By BRIAN FLINCHPAUGH
with Lauren Whan
Fort Zumwalt School District officials are expected to decide in the next several months whether to place another property tax increase proposal on either the April or August 2016 ballot.
District Superintendent Bernard DuBray said on Sept. 24 that a tax hike would help to insure that the district’s salaries for staff and employees would remain competitive and that the district can add staff.
“We’re starting to fall behind the other districts in the county by quite a bit,” DuBray said.
The concern is that, without competitive salaries, the district may lose qualified teachers and staff to other school districts. DuBray said the district’s teacher salaries now may rank behind the Francis Howell, Wentzville, St. Charles and Orchard Farm school districts.
The district is running at a $2 million deficit and can shift some of its $16 million in balances to address the current situation, DuBray said. “But we can’t keep doing that very long.” He said the district may examine its options over the next two months.
In April, district voters defeated a proposed 48-cent property tax hike with 6,311 voters or 47.97 percent voting in favor and 6,846 voters or 52.03 percent voting against. Voter approval would have allowed the district to cut its deficit, hire between 25 and 35 employees including 15 new technology teachers, lower class sizes, improve curriculum and increase salaries.
Despite the defeat, the district’s board agreed later in April to provide a salary increase averaging about 2.5 percent for teachers and to add 19 new teachers to meet federal and state requirements for special education students. Work also continues on projects funded from a separate $25 million bond issue that passed last April.
District voters split on the ballot measures with the bond issue receiving 66.22 percent of residents voting in favor of it. The bond issue, which required a 57.1 percent approval, did not involve a property tax increase. It is being used to build an early childhood education center and for upgrades to buildings and technology.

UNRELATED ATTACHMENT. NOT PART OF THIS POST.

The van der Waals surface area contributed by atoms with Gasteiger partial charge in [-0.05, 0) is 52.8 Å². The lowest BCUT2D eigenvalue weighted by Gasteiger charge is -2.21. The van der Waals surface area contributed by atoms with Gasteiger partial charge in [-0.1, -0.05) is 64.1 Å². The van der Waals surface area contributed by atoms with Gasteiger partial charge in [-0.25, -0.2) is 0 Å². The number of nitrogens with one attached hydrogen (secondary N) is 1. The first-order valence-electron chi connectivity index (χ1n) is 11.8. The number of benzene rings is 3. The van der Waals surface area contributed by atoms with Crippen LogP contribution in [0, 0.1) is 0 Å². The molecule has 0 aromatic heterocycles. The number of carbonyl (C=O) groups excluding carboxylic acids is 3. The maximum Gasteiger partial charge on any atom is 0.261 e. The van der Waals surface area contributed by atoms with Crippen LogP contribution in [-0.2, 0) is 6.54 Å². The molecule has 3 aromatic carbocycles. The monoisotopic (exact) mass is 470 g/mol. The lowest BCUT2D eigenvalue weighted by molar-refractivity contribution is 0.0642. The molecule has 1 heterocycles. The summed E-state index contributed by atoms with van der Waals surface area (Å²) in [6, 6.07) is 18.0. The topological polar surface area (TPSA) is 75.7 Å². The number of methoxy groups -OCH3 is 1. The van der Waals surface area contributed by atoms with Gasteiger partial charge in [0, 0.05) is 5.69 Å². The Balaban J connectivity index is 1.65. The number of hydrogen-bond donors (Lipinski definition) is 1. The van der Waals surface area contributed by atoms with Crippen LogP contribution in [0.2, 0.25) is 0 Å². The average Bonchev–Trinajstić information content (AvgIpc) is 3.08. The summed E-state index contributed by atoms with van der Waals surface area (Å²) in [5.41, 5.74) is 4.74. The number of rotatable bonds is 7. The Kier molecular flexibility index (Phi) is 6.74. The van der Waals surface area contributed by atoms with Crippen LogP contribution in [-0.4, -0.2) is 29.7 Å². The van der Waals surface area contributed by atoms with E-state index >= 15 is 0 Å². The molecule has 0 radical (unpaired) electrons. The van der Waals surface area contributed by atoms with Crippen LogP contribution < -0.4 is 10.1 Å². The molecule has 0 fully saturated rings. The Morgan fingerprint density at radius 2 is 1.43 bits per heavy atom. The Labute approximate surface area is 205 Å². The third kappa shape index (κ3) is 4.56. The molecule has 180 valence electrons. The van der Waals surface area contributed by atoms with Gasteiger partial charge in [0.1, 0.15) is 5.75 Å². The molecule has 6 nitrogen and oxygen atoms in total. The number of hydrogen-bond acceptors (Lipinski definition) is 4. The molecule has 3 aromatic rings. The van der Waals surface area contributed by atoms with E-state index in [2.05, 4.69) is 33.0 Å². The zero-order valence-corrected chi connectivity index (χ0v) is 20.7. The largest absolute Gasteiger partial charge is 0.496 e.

“It (the 48-cent property tax proposal) lost by just two (percentage) points,” DuBray said. “You have to get the story and information out and you have to have credibility with the public.”
Meanwhile, the board approved a property tax rate of $4.75 per $100 assessed valuation this year at their Sept. 21 meeting. The rate is down from $4.85 last year. By state law, tax rates are lowered to offset any windfall from an increase in the district’s assessed valuation of about 3.6 percent this year.
Most local government entities have until the end of September to set the tax rates that appear on tax bills and are due by the end of December.
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Just two months after St. Charles County residents voted against a property tax hike in the Francis Howell School District, the district’s Board of Education has voted to give a tax levy a second chance to succeed.
In a 4-3 vote on Sept. 17, the board took first steps toward putting a tax levy, similar to Prop Y, on the April 2016 ballot. Francis Howell is currently facing a $10 million budget deficit.
Concerns from an overflow crowd poured out during the public comment session. Parents said they were fearful that transportation would be reduced starting in the second semester of this school year, requiring parents who live within a 3.5-mile radius of the school to provide their students with transportation to and from school.
Referring to Prop Y, parent Heidi Fuentes said, “I think its failure has brought awareness to the community that I think we all needed.” Fuentes went on to say she believes the community needs a tax levy of some sort to benefit the district for the children’s sake.
But not everyone shared her enthusiasm. Board President Mark Lafata said he felt strongly that it was too soon to bring a tax levy measure back to the ballot. And, while the divided board took initial steps toward approving another ballot measure, the tax initiative will not officially be added to the April ballot until the board decides on the dollar amount of the tax increase. Meanwhile, to the relief of distressed parents, the board voted to cease proposed cuts for the current school year.